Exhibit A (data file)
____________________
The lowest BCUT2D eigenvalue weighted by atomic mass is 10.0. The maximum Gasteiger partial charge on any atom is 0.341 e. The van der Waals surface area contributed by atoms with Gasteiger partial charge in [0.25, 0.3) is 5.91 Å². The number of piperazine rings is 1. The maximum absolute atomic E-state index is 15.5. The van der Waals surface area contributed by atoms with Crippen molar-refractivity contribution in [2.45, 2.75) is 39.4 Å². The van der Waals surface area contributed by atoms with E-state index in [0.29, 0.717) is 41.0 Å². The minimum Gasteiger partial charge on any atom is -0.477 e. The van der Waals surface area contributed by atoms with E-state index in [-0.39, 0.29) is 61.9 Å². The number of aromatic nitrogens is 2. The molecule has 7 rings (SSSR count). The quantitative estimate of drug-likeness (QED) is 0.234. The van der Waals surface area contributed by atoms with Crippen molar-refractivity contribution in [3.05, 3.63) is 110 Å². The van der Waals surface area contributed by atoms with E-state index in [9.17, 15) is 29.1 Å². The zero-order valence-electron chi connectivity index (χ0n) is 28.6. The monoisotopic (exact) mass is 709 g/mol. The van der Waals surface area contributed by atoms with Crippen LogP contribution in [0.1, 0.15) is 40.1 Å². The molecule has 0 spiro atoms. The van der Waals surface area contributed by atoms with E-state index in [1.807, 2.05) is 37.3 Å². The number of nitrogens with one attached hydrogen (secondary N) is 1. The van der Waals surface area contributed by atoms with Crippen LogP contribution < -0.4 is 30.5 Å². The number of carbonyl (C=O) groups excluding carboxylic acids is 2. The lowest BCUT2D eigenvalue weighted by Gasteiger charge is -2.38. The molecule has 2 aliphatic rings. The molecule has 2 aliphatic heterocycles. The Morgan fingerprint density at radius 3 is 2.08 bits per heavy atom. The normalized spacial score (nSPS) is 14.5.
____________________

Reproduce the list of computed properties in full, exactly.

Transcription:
The lowest BCUT2D eigenvalue weighted by atomic mass is 10.0. The maximum Gasteiger partial charge on any atom is 0.341 e. The van der Waals surface area contributed by atoms with Gasteiger partial charge in [0.25, 0.3) is 5.91 Å². The number of piperazine rings is 1. The maximum absolute atomic E-state index is 15.5. The van der Waals surface area contributed by atoms with Crippen molar-refractivity contribution in [2.45, 2.75) is 39.4 Å². The van der Waals surface area contributed by atoms with E-state index in [0.29, 0.717) is 41.0 Å². The minimum Gasteiger partial charge on any atom is -0.477 e. The van der Waals surface area contributed by atoms with E-state index in [-0.39, 0.29) is 61.9 Å². The number of aromatic nitrogens is 2. The molecule has 7 rings (SSSR count). The quantitative estimate of drug-likeness (QED) is 0.234. The van der Waals surface area contributed by atoms with Crippen molar-refractivity contribution in [3.05, 3.63) is 110 Å². The van der Waals surface area contributed by atoms with E-state index in [9.17, 15) is 29.1 Å². The zero-order valence-electron chi connectivity index (χ0n) is 28.6. The monoisotopic (exact) mass is 709 g/mol. The van der Waals surface area contributed by atoms with Crippen LogP contribution in [0.1, 0.15) is 40.1 Å². The molecule has 0 spiro atoms. The van der Waals surface area contributed by atoms with E-state index in [1.807, 2.05) is 37.3 Å². The number of nitrogens with one attached hydrogen (secondary N) is 1. The van der Waals surface area contributed by atoms with Crippen LogP contribution < -0.4 is 30.5 Å². The number of carbonyl (C=O) groups excluding carboxylic acids is 2. The lowest BCUT2D eigenvalue weighted by Gasteiger charge is -2.38. The molecule has 2 aliphatic rings. The molecule has 2 aliphatic heterocycles. The Morgan fingerprint density at radius 3 is 2.08 bits per heavy atom. The normalized spacial score (nSPS) is 14.5.